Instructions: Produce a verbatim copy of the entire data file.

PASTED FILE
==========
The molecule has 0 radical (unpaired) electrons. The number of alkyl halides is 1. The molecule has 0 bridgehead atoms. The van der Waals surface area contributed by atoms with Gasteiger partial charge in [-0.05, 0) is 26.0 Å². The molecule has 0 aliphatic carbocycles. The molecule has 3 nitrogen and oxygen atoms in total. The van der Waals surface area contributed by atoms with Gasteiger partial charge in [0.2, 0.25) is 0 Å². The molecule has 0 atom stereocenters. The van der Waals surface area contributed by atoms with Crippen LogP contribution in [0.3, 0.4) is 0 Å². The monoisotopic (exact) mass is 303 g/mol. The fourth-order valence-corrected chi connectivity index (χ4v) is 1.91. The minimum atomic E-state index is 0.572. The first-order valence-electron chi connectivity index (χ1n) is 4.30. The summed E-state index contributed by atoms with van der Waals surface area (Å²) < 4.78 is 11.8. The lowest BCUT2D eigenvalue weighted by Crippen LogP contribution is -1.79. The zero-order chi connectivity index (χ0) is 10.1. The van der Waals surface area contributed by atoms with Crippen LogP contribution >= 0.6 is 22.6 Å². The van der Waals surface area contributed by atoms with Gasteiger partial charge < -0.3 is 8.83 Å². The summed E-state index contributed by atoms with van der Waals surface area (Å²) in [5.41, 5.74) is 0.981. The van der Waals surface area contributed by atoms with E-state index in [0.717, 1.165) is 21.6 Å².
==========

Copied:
The molecule has 0 radical (unpaired) electrons. The number of alkyl halides is 1. The molecule has 0 bridgehead atoms. The van der Waals surface area contributed by atoms with Gasteiger partial charge in [-0.05, 0) is 26.0 Å². The molecule has 0 aliphatic carbocycles. The molecule has 3 nitrogen and oxygen atoms in total. The van der Waals surface area contributed by atoms with Gasteiger partial charge in [0.2, 0.25) is 0 Å². The molecule has 0 atom stereocenters. The van der Waals surface area contributed by atoms with Crippen LogP contribution in [0.3, 0.4) is 0 Å². The monoisotopic (exact) mass is 303 g/mol. The fourth-order valence-corrected chi connectivity index (χ4v) is 1.91. The minimum atomic E-state index is 0.572. The first-order valence-electron chi connectivity index (χ1n) is 4.30. The summed E-state index contributed by atoms with van der Waals surface area (Å²) < 4.78 is 11.8. The lowest BCUT2D eigenvalue weighted by Crippen LogP contribution is -1.79. The zero-order chi connectivity index (χ0) is 10.1. The van der Waals surface area contributed by atoms with Crippen LogP contribution >= 0.6 is 22.6 Å². The van der Waals surface area contributed by atoms with Gasteiger partial charge < -0.3 is 8.83 Å². The summed E-state index contributed by atoms with van der Waals surface area (Å²) in [5.41, 5.74) is 0.981. The van der Waals surface area contributed by atoms with E-state index in [0.717, 1.165) is 21.6 Å².